A Braising Primer
Pick anything but what you'd order in a steakhouse. You want meat that's tougher, with bones, tendons, and marbling. (No thick fat around the edges, though.) The more gristle, the more it melts into delicious gelatin, so go for chuck, shoulder, rib, brisket, or belly cuts of beef, pork, or lamb; bone-in legs and thighs for birds.
This is everything you add for flavor (not just scent). Vegetables bring sweetness and melt into the sauce for texture, too. Tomato paste is classic (seasoned with pimentón, it takes on a barbecue-sauce-like flavor), or try mushrooms and peppers with herbs and spices. You can even flavor meat with more meat: Feel free to drop in some salami or bacon.
Any stock will work, but if you have plenty of good ingredients, you can make a credible stew even with water. Beer and wine are also great sources of flavor. Avoid salty canned broths or very hoppy, bitter beers – cooking concentrates flavor, so everything that goes in is stronger coming out.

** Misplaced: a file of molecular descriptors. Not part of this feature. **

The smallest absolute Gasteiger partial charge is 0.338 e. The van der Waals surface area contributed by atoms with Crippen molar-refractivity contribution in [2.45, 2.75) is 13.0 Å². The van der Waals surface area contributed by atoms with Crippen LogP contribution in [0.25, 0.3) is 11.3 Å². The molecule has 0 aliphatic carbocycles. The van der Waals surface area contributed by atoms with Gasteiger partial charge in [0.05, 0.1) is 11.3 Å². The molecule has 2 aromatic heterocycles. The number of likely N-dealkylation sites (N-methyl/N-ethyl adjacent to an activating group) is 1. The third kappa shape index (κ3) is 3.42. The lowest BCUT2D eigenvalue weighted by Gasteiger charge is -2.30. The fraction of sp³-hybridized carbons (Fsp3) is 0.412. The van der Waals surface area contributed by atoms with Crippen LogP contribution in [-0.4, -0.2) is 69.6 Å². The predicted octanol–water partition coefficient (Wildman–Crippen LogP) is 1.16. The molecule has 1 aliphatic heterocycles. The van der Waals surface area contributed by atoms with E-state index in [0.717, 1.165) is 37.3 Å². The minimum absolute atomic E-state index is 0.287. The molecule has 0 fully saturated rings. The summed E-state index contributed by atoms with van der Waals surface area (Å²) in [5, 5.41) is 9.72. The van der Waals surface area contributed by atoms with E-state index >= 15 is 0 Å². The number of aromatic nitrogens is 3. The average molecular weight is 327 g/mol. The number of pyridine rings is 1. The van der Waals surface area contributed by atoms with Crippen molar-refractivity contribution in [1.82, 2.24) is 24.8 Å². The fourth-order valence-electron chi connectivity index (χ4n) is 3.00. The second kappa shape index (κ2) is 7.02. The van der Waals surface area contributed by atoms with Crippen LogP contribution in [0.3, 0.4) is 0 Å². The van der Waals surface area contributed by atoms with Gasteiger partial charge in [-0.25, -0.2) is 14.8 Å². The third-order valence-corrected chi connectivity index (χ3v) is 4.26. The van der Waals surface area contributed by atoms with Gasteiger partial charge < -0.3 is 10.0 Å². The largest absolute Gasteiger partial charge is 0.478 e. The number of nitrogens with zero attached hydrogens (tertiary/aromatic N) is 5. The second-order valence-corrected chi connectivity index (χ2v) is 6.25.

Most sauces like something at the end – fresh herbs, a pinch of salt if the flavor seems thin, a few pats of butter if you like it richer. Add lemon or vinegar for brightness or a little sugar or honey to round it out. Then add garnishes for texture – fried onions for crispness, diced or shaved raw veggies for snap, croutons for crunch.